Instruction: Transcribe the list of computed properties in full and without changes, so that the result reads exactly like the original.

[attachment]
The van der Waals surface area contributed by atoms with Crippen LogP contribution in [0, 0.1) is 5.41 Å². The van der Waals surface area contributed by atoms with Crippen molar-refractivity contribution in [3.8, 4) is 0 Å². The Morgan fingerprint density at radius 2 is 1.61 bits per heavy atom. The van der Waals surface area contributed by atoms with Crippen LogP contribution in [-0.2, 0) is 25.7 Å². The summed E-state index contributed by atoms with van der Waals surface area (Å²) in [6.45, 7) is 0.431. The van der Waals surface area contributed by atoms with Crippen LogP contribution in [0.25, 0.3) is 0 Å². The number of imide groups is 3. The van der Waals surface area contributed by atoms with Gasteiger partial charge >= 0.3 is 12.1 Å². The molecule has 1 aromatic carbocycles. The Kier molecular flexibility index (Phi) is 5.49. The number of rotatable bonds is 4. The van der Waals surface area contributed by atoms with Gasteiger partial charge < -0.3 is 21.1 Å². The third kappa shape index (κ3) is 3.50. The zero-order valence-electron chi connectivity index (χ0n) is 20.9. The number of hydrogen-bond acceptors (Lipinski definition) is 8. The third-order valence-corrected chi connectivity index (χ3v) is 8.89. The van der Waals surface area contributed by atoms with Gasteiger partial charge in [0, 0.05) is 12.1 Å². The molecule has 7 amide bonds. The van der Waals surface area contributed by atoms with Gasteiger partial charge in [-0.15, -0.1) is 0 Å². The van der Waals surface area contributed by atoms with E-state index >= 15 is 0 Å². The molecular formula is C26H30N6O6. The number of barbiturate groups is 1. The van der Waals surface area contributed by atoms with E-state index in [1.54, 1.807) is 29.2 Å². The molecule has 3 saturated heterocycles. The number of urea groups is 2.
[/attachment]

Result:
The van der Waals surface area contributed by atoms with Crippen LogP contribution in [0, 0.1) is 5.41 Å². The van der Waals surface area contributed by atoms with Crippen molar-refractivity contribution in [3.8, 4) is 0 Å². The Morgan fingerprint density at radius 2 is 1.61 bits per heavy atom. The van der Waals surface area contributed by atoms with Crippen LogP contribution in [-0.2, 0) is 25.7 Å². The summed E-state index contributed by atoms with van der Waals surface area (Å²) in [6.45, 7) is 0.431. The van der Waals surface area contributed by atoms with Crippen LogP contribution in [0.25, 0.3) is 0 Å². The number of imide groups is 3. The van der Waals surface area contributed by atoms with Gasteiger partial charge >= 0.3 is 12.1 Å². The molecule has 1 aromatic carbocycles. The Kier molecular flexibility index (Phi) is 5.49. The number of rotatable bonds is 4. The van der Waals surface area contributed by atoms with Gasteiger partial charge < -0.3 is 21.1 Å². The third kappa shape index (κ3) is 3.50. The zero-order valence-electron chi connectivity index (χ0n) is 20.9. The number of hydrogen-bond acceptors (Lipinski definition) is 8. The third-order valence-corrected chi connectivity index (χ3v) is 8.89. The van der Waals surface area contributed by atoms with Gasteiger partial charge in [0, 0.05) is 12.1 Å². The molecule has 7 amide bonds. The van der Waals surface area contributed by atoms with Gasteiger partial charge in [-0.15, -0.1) is 0 Å². The van der Waals surface area contributed by atoms with E-state index >= 15 is 0 Å². The molecular formula is C26H30N6O6. The number of barbiturate groups is 1. The van der Waals surface area contributed by atoms with E-state index in [1.54, 1.807) is 29.2 Å². The molecule has 3 saturated heterocycles. The number of urea groups is 2.